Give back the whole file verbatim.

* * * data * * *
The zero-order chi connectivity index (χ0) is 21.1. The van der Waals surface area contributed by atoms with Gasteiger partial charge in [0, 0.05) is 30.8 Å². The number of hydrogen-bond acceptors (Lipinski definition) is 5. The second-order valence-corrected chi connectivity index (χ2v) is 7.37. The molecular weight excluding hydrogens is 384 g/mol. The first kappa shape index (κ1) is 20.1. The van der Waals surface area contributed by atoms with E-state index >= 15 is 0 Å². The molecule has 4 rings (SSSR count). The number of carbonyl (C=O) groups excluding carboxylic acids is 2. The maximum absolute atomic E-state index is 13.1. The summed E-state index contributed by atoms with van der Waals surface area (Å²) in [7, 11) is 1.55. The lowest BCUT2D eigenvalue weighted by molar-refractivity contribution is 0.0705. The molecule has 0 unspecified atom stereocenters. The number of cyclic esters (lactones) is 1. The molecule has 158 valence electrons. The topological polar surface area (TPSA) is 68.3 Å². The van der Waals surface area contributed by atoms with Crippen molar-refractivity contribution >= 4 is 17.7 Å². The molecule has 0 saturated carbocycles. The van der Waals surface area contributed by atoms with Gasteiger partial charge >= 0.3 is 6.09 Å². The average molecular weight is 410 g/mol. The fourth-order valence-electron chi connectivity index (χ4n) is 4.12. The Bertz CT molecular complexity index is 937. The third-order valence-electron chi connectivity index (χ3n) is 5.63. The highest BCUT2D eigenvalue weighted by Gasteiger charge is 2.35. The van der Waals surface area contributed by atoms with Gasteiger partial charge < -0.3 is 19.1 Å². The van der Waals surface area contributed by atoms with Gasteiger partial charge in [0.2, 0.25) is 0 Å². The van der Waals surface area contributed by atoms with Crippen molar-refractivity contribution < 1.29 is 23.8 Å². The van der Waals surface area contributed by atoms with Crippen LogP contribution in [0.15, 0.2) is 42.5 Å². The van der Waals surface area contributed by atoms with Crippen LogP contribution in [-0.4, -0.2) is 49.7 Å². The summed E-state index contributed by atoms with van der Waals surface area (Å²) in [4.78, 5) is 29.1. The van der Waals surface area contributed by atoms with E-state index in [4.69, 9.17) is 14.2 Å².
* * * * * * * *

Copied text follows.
The zero-order chi connectivity index (χ0) is 21.1. The van der Waals surface area contributed by atoms with Gasteiger partial charge in [0, 0.05) is 30.8 Å². The number of hydrogen-bond acceptors (Lipinski definition) is 5. The second-order valence-corrected chi connectivity index (χ2v) is 7.37. The molecular weight excluding hydrogens is 384 g/mol. The first kappa shape index (κ1) is 20.1. The van der Waals surface area contributed by atoms with E-state index >= 15 is 0 Å². The molecule has 4 rings (SSSR count). The number of carbonyl (C=O) groups excluding carboxylic acids is 2. The maximum absolute atomic E-state index is 13.1. The summed E-state index contributed by atoms with van der Waals surface area (Å²) in [7, 11) is 1.55. The lowest BCUT2D eigenvalue weighted by molar-refractivity contribution is 0.0705. The molecule has 0 unspecified atom stereocenters. The number of cyclic esters (lactones) is 1. The molecule has 158 valence electrons. The topological polar surface area (TPSA) is 68.3 Å². The van der Waals surface area contributed by atoms with Crippen molar-refractivity contribution >= 4 is 17.7 Å². The molecule has 0 saturated carbocycles. The van der Waals surface area contributed by atoms with Gasteiger partial charge >= 0.3 is 6.09 Å². The average molecular weight is 410 g/mol. The fourth-order valence-electron chi connectivity index (χ4n) is 4.12. The Bertz CT molecular complexity index is 937. The third-order valence-electron chi connectivity index (χ3n) is 5.63. The highest BCUT2D eigenvalue weighted by Gasteiger charge is 2.35. The van der Waals surface area contributed by atoms with Gasteiger partial charge < -0.3 is 19.1 Å². The van der Waals surface area contributed by atoms with Gasteiger partial charge in [0.2, 0.25) is 0 Å². The van der Waals surface area contributed by atoms with Crippen molar-refractivity contribution < 1.29 is 23.8 Å². The van der Waals surface area contributed by atoms with Crippen LogP contribution in [0.15, 0.2) is 42.5 Å². The van der Waals surface area contributed by atoms with Crippen LogP contribution in [-0.4, -0.2) is 49.7 Å². The summed E-state index contributed by atoms with van der Waals surface area (Å²) in [4.78, 5) is 29.1. The van der Waals surface area contributed by atoms with E-state index in [4.69, 9.17) is 14.2 Å².